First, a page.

Under these criteria, the prosecutor's challenge of the juror with a bad attitude can be upheld. The judge expressly agreed with the prosecutor's characterization of that juror as hostile and argumentative. (The defendant does not attack the judge's failure to have made a specific finding in that respect; but cf. Commonwealth v. Mathews, supra at 571.) We cannot discern from the bare record the true flavor of the exchange between the judge and the juror that led to this conclusion, although the transcript can be read to reflect a certain irritation or rancor on that juror's part. A trial judge's findings based upon his personal observations of a witness's bearing under questioning are quintessentially entitled to our deference. See New England Canteen Serv., Inc. v. Ashley, 372 Mass. 671 , 675 (1977); Commonwealth v. Jackson, 391 Mass. 749 , 756-757 (1984); Batson v. Kentucky, 476 U.S. at 98 n.21. The exercise of peremptory challenges based upon prospective jurors' responses to questions, or their demeanor, attitude, or facial expressions is acceptably neutral. See Commonwealth v. Hamilton, 411 Mass. 313 , 317 (1991); Commonwealth v. Kelly, 10 Mass. App. Ct. 847 (1980). There is nothing to the defendant's contention that the prosecutor failed to challenge two other, white, jurors who responded to the judge's voir dire questioning in a manner similar to that of the challenged black juror. The similarity of response was only partial; and the prosecutor's challenge was not based on the particular wording of the response, but rather on the hostile attitude displayed by the challenged responder, alone, toward the court.
We reach a different conclusion, however, as to the prosecutor's challenge to the final black juror based upon his position as a youth services program director. Addressing the issue without deference to the trial judge's implicit ruling, made without "any meaningful evaluation of the reasons given," see Commonwealth v. Mathews, 31 Mass. App. Ct. at 571, we conclude that the proffered rationale fell short of having "a veneer of plausibility." Commonwealth v. Legendre, 25 Mass. App. Ct. 948 , 949 (1988). The twenty-six year old defendant could hardly be characterized as a "youth." See G. L. c. 119, Section 58; G. L. c. 120, Sections 16-20; G. L. c. 231, Section 85P; Commonwealth v. Traylor, 29 Mass. App. Ct. 584 , 590 n.2 (1990); Webster's Third New International Dictionary 2654 (1971). The prosecutor's expressed misgivings about youth workers having "certain feelings . . . about youth and crime" also failed to constitute a "clear and reasonably specific explanation," Commonwealth v. Mathews, 31 Mass. App. Ct. at 568, but rather were ambiguous. The record is destitute of any legal or factual basis supporting whatever may have been the prosecutor's belief regarding the unexplained propensities of those who work with youth; nor was any authority offered for the propriety of taking judicial notice of any such occupational attitudes. Cf. Commonwealth v. Ascolillo, 405 Mass. 456 , 460-461 (1989).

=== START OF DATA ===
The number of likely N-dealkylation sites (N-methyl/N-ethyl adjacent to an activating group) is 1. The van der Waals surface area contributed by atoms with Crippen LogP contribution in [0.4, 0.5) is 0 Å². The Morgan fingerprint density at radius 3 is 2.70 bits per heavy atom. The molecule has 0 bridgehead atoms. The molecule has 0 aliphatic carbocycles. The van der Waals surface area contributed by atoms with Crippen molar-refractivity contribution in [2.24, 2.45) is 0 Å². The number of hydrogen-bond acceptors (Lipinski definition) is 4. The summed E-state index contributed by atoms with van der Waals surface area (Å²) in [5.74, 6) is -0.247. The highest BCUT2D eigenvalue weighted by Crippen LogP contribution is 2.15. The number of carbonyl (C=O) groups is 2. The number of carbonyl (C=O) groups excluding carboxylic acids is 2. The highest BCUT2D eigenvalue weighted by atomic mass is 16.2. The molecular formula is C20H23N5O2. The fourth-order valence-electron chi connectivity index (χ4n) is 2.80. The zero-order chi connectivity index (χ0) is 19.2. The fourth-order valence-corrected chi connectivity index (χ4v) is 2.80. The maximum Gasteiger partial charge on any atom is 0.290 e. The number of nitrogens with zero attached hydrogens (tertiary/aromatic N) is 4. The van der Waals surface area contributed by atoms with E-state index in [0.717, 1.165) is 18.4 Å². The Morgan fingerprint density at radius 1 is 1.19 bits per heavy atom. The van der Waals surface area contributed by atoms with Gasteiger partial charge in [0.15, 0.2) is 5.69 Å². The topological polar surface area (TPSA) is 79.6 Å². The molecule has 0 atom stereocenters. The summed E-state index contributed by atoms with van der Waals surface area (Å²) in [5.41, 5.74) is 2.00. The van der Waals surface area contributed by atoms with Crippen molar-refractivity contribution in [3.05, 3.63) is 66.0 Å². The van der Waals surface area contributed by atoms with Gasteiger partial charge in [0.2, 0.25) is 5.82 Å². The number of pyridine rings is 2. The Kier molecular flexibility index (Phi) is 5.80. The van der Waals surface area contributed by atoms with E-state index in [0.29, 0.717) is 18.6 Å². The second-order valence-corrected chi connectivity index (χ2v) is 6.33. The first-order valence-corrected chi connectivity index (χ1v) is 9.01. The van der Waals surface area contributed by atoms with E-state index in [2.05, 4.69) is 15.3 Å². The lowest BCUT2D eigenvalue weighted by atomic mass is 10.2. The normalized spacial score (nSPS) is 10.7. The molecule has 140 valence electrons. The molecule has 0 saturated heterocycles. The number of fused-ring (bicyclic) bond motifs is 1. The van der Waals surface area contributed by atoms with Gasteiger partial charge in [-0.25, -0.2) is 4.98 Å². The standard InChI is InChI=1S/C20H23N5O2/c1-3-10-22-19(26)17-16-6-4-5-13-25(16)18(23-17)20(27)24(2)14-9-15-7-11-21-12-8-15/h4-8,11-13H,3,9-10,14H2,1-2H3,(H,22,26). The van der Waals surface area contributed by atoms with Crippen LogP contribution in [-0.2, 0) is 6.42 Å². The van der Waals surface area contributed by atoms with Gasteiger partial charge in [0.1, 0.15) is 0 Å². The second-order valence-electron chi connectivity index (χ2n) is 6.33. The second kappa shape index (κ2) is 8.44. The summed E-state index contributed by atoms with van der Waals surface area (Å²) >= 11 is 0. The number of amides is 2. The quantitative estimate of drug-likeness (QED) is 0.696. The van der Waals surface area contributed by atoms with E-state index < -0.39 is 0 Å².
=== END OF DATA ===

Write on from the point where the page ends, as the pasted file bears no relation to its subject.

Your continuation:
Such an error in jury empanelment is of constitutional dimension and is prejudicial per se. Commonwealth v. Soares, 377 Mass. at 492. Commonwealth v. Mathews, 31 Mass. App. Ct. at 572. The Commonwealth's protest that the petit jury did contain one black who had not been challenged is unavailing. Even if that juror (who had an Hispanic name but appeared to the prosecutor and the trial judge to be black, though not to the defendant) in fact were black, the result would be unaltered. See Commonwealth v. Soares, 377 Mass. at 488 n.32 (reversal when twelve of thirteen prospective black jurors were improperly challenged, though one black person sat on petit jury). See also Commonwealth v. Mathews, 31 Mass. App. Ct. at 568, 569-572, and cases
cited (reversal when one black venireman improperly challenged, even though one black person sat on petit jury). Judgments reversed.
Verdicts set aside.